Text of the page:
A Novel in a Month?

Well I did it. I signed up. Or I reupped. National Novel Writing Month. I tried it last year. Got to about 6000 words before I ran out of gas. But that story didn’t have legs. I didn’t really think it was sustainable for 50,000 words.

But this year was different. I was sitting in Starbucks before Church on the Sunday morning before November first and that old familiar sentence popped into my head. ‘The quick brown fox jumps over the lazy dog.’ From that came a couple of paragraphs and from that came a story, one that could actually support something novel length.

So I started November first. And I quickly found out that an idea does not automatically generate 1,700 words a day by itself. I can only spend maybe an hour and a half to two hours writing. I get antsy after that. Even now I’m sitting in my chair constantly on the verge of getting up and turning on the TV even though there’s nothing on. Someday (maybe) I’ll be retired and I’ll have all the time I need. Even then I know I will have to exercise some discipline to really write something 50,000 words long.

But right now? Right now I’m stuck on 6,262 words. At this point in the month I should be at about 17,000 words. So I won’t hit 50,000 on November 31. Still I think I’ve got a story that would work. Maybe at three months. I should keep plugging. It’s just that there’s so many distractions. With apologies to the memory of C. S. Lewis…

The three imps were bunched up together, elbowing each other, jockeying for the best view.

“Hold on. Hold on. Let me look. What’s he doing now?”

“He’s writing.”

“Well we can’t have that. We’ve got to stop him.”

The oldest and tallest, the senior one, snorted. “You guys don’t know anything. We want him to write some. We want him to get a taste.”

“We do?”

“Sure. We want him to get a taste of what it’s like to be obedient to the call of… Him.”


“Our enemy. His creator.” He nodded to their quarry.

“So we let him write.”

“For a little bit.”

“Then what do we do?”

The other one spoke up. “We distract him.” He looked at the senior one, nodding his head, seeking approval.

“That’s right. We distract him. What shall we use tonight?”

“An earache?”

“An earache. That would work.”

The first one jumped up and down with glee. “An ear infection. A full blown ear infection.”

The senior waved his hands and shook his head vehemently. “No no no. We don’t want to make him sick. If we make him sick he’ll go to bed and just lay there perfectly content in his sickness. We just want to make him feel bad. Just bad enough to hinder his concentration to the point where he can’t write. Then we’ll get the two for one.”

“Two for one?”

“He won’t be writing, won’t be doing what our enemy is encouraging (how I hate that word) him to do but at the same time he’ll feel guilty that he’s not.”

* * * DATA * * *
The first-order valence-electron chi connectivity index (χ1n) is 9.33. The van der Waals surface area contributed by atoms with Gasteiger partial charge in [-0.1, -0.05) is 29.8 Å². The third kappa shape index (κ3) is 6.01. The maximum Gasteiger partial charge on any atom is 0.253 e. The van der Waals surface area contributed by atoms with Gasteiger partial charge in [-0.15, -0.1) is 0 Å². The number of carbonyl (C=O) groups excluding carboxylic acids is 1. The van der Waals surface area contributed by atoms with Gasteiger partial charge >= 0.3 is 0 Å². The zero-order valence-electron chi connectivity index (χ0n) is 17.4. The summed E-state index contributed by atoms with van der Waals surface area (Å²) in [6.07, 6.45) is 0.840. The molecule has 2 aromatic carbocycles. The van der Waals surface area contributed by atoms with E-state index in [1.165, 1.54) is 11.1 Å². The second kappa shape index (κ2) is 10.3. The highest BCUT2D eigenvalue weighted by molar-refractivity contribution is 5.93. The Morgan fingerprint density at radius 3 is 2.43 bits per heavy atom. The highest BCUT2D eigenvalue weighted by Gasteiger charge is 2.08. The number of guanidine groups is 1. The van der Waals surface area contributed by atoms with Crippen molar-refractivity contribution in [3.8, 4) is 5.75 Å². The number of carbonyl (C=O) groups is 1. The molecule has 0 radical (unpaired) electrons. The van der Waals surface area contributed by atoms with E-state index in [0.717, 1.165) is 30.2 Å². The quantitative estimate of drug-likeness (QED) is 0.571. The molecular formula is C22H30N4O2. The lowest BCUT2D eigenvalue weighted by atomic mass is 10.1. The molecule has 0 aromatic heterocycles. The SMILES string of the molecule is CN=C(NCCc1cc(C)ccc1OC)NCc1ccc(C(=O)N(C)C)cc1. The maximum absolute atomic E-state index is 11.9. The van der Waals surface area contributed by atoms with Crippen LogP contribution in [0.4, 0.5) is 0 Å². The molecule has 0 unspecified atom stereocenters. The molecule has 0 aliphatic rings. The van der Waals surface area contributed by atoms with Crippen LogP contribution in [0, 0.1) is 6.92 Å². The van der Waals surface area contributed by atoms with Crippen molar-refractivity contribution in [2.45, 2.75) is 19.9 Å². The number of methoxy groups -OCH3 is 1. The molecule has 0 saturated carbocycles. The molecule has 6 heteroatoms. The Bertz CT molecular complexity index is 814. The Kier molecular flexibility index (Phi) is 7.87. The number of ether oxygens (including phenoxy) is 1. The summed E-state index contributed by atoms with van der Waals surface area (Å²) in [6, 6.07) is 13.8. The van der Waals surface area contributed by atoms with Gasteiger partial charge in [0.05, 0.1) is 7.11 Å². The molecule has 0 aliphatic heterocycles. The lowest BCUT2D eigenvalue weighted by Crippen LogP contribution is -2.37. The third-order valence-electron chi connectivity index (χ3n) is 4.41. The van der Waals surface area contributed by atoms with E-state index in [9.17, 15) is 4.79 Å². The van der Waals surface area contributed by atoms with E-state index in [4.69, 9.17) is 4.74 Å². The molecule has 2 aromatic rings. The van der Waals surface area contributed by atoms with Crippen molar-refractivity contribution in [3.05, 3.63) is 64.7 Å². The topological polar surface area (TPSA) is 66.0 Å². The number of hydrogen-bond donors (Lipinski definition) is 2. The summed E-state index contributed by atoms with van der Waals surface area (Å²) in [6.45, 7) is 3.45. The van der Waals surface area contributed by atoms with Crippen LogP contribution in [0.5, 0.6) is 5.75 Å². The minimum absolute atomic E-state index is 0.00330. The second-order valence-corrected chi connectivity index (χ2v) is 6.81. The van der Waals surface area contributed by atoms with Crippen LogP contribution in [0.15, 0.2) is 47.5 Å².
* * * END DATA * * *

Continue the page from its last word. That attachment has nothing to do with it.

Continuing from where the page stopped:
The second imp’s eyes rolled back in head in ecstasy. “Guilt. Oh how I love that word.”

The first imp got a mischievous gleam in his eye. “I love the smell of guilt in the…” He saw the scowl on senior’s face and decided not to finish.

Senior cleared his throat. “I’ll tell you what else we can do.”

“Isn’t that enough? This will defeat him for tonight.”

“But why not take care of tomorrow night too while we’re at it? I’ll tell you my favorite trick. Wake him up at two o’clock in the morning. Plant a thought in his head. Something at work that he should have done or that he could have done wrong. Some financial worry. A funny noise in his car. It doesn’t have to be anything big. At two o’clock in the morning little things can become big. After a sleepless night he will be so physically and emotionally wiped out he won’t be able to write tomorrow night. See that’s how you do it. Pile one thing on another. Build the pressure. But don’t forget one thing.”

“What’s that?”

“Leave him little gaps. Let him recover once in a while.”

“Why would we do that?”

“Here’s our goal. We don’t want to annihilate him. Our goal is to let him see what can be but never let him actually get there. Remember death is not the goal. The goal is impotence.”

Imp number one had turned back to their target for the night. “Sir I think you need to look at this.”

All three turned their attention back to the man. He was still writing.

“How can that be?”

“What about the earache?”

Senior was slowly and carefully backing away. The other two followed suit.

“When I give the word I want you turn and run like your life depended on it.”

The two whispered in unison. “What is it?”

“The Holy Spirit is in the room.”

They said it together. “Run.”

And they did, tumbling and scrambling, none them wanting to be last to leave the room.


About Angus Lewis

My wife and I lived our whole lives in Arkansas until ten years ago. We moved to the Kansas City area in 2011 (a job change). That was the reason for the 'From a Far Country' title. Our children and grandchildren were in Arkansas. Six months ago we sold our house and bought one in Sherwood, Arkansas and my wife moved back down here. Two weeks ago I retired and moved back too. (I'm probably going to try to find something part time to keep me out of trouble.) So maybe the 'From a Far Country' title is not so much of a fit anymore. But I think I'll stick with it. I'm still not home. Not yet. The Bible says we are all strangers and pilgrims here. Our real home is with God and some day we'll be there. We'll be home.
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